Author Archives: ecowoo

Red Panda (Ailurus fulgens) relocated for UK Captive Breeding Programme

Pichu, a female red panda (Ailurus fulgens) at a conservation park in southern Scotland, is set to be part of captive breeding efforts following the introduction of a new possible mate. Ruben, a young male, has been relocated from Paignton Zoo in Devon, to accompany the previously alone Pichu at Galloway Wildlife Conservation Park.

Breeding programmes are an important part of conservation planning for species with low population numbers, such as the red panda of which less than 10,000 adults are believed to exist. This allows scientists to monitor population growth and breeding behaviour, as well as protecting vulnerable mothers and young. Captive breeding programmes have been successful in protecting a wide variety of species from extinction, the Arabian oryx (Oryx leucoryx) and Przewalski’s horse (Equus ferus przewalskii) have been reintroduced to the wild as a result. But they are not without their challenges. The giant panda (Ailuropoda melanoleuca) is famous for its apparent loss of interest in breeding once captured; whilst organisations such as the European Endangered Species Programme (EEP) must manage inbreeding problems and sustain genetic diversity.

Red Panda, Ailurus fulgens – Brunswyk

Endemic to the Himalayas, red panda populations began to decline as a result of deforestation and harvesting for fur. Livestock trample the bamboo on which red pandas feed, and as human development spreads, panda populations become increasingly isolated. Overall, a decline of ~40% has been estimated for populations in China over the past 50 years. The IUCN has listed red pandas as vulnerable, and trading has been banned by CITES. Although protected in all of its range, conservation efforts vary: population estimates are unavailable for Burma and Bhutan where they have been known to be confused with civets, and poaching still occurs.

Red pandas have shown adaptability to living in captivity, where ~800 individuals are currently held. Breeding rates are high across many zoos, the Padmaja Naidu Himalayan Zoological Park (Darjeeling, India) has successfully released four captive bred pandas to the wild, whilst many more have been born in captivity.

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May 29, 2012 · 1:08 pm

Conserving the Polar Bear (Ursus maritimus): trading bans and native hunters

The polar bear (Ursus maritimus) stands as a flagship species for conservation action, with its climate-change related habitat loss well publicised, but the problems it faces are more complex than just melting ice. Concern has been rising amongst organisations such as the NRDC – the Natural Resources Defence Council, with over 1.3 million members – about trade of polar bear body parts, a currently legal activity, along with regulated hunting.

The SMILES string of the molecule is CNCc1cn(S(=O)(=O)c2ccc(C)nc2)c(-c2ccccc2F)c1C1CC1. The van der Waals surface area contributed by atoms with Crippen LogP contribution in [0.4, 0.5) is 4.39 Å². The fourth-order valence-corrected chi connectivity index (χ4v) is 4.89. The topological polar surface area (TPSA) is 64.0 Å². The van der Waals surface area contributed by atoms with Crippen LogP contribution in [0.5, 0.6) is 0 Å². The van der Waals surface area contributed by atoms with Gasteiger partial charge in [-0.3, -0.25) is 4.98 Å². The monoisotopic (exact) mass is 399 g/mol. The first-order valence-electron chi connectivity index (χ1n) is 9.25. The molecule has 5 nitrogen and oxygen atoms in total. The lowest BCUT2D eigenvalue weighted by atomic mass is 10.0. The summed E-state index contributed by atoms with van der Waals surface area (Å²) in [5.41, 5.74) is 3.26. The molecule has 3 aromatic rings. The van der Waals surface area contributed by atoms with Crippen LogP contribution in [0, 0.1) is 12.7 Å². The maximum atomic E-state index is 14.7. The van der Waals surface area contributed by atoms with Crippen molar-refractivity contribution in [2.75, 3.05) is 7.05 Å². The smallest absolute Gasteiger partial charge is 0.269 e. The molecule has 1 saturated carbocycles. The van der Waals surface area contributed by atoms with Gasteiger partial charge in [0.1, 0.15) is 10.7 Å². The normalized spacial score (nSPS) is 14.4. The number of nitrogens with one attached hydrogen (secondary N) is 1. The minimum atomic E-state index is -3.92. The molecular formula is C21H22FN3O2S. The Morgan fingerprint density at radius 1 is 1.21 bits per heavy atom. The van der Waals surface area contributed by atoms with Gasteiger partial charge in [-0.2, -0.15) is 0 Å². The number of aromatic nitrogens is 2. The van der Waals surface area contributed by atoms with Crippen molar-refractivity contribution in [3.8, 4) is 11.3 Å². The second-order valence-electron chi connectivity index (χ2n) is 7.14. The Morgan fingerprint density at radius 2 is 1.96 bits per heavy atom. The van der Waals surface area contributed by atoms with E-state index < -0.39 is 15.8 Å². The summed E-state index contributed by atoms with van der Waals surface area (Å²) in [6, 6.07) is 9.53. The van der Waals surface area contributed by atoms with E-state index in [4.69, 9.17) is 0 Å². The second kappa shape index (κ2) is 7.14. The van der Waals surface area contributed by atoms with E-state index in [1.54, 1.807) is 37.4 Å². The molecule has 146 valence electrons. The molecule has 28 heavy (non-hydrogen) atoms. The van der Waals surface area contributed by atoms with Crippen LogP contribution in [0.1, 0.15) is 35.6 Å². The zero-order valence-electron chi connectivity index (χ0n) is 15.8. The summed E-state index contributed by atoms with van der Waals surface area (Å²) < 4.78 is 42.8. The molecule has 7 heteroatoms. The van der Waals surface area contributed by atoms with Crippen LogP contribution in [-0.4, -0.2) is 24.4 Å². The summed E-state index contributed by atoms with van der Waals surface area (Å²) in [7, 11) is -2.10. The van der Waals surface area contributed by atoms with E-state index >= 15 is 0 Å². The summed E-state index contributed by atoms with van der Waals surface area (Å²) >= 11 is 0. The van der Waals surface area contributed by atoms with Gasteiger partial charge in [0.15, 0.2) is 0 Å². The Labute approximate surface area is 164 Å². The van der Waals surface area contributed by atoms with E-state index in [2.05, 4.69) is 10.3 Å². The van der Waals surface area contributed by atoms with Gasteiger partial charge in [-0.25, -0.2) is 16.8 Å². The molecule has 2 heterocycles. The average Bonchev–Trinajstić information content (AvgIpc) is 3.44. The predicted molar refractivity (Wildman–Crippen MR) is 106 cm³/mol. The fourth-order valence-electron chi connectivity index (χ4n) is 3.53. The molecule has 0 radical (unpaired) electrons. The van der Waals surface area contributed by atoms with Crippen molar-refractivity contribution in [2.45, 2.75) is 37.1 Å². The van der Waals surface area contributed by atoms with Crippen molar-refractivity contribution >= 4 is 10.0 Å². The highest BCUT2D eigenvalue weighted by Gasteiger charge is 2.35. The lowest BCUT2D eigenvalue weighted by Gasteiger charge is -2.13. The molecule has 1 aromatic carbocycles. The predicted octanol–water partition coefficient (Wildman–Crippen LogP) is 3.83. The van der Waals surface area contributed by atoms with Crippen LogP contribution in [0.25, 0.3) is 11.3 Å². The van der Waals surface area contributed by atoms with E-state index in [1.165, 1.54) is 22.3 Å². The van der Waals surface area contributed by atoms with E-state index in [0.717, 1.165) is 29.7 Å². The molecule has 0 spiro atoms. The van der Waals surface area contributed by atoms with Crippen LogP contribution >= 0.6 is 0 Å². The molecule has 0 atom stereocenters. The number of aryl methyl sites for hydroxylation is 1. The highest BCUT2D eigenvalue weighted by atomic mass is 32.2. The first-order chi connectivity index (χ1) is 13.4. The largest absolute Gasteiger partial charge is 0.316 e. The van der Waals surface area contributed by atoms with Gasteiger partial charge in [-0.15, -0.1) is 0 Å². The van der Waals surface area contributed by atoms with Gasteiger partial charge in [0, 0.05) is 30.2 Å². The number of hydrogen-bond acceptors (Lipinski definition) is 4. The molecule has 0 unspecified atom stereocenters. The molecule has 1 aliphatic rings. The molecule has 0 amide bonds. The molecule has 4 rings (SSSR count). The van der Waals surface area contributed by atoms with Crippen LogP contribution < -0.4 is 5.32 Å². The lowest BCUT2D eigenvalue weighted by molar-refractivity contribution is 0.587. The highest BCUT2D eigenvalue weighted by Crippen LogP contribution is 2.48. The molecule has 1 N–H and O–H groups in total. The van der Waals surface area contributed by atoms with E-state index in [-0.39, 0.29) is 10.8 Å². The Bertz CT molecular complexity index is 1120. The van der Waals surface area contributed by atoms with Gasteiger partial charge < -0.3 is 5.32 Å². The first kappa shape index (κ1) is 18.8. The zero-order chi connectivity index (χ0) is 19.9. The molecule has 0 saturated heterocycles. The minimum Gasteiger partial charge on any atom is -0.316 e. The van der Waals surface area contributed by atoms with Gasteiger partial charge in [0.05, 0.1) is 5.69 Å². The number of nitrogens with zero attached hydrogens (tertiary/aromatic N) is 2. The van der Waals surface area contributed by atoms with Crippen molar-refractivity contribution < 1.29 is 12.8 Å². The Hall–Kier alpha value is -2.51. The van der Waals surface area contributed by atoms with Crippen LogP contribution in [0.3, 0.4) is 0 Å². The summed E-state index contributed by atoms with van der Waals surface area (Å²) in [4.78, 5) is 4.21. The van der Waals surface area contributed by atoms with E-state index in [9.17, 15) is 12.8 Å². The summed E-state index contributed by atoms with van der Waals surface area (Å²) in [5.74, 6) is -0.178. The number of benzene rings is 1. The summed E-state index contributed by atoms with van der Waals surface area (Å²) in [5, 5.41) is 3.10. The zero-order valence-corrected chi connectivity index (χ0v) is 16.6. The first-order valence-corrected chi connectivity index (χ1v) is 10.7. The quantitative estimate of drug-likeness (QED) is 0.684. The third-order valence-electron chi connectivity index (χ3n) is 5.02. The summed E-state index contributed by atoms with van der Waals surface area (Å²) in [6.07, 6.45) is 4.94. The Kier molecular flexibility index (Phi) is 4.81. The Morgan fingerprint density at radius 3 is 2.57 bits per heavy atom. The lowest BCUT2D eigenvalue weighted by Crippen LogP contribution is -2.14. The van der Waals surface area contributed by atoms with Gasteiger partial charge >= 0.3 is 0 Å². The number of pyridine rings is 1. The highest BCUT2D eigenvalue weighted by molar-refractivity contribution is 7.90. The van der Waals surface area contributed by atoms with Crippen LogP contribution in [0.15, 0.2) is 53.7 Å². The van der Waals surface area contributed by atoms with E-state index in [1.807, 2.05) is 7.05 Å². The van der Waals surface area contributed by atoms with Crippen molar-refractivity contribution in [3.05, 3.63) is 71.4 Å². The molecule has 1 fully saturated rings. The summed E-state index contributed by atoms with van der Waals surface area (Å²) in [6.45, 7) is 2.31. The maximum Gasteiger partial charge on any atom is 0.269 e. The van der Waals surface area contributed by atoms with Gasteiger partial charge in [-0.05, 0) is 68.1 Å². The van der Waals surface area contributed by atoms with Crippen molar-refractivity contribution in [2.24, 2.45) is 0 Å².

Polar bears are considered vulnerable species, with population decline estimated at >30% over the last half-century, and predicted decline by 2/3rds by 2050, primarily due to climate change. Their position as a mammalian carnivore may encourage human interest, but also means they exist in small numbers, reproduce at lower rates and rely on longer food chain, reducing species resilience.

Polar Bear (Ursus maritimus), Unknown

Hunting of polar bears is a tradition of Arctic people, but increased rapidly as technology advanced. First firearms, and later snowmobiles and airplanes were used, increasing annual kills from an estimated 400-500 to 1300-1500 in the early 1900’s. As concern grew, regulations on hunting were formed, beginning with the Soviet Union (1956), and culminating in the International Agreement on the Conservation of Polar Bears (1973). Signed by the five nations with the biggest polar bear populations (U.S, Canada, Russia, Norway and Greenland), the agreement allows killing by local people using traditional methods, but prevents trade for commercial purposes. Data is shared between these countries, which meet every 3-4 years and are responsible under the agreement to protect polar bear ecosystems using research-based conservation practices.

With species-specific hunting regulations and high public interest, the polar bear is in a much more favourable position than many other endangered animals. However, threats to polar bears are particularly high. Climate change directly reduces sea-ice, reducing feeding ability and causing drowning, and could lead to their underground dens collapsing. Toxic pollutants accumulate in polar bears from longer food-chains, illegal hunting occurs, and disease may increase as bacteria survive better in warmer conditions. It is these issues which cause groups such as the NRDC to be so concerned about trading, which could potentially increase hunting incentive by making them profitable and available to the public, adding to polar bear decline.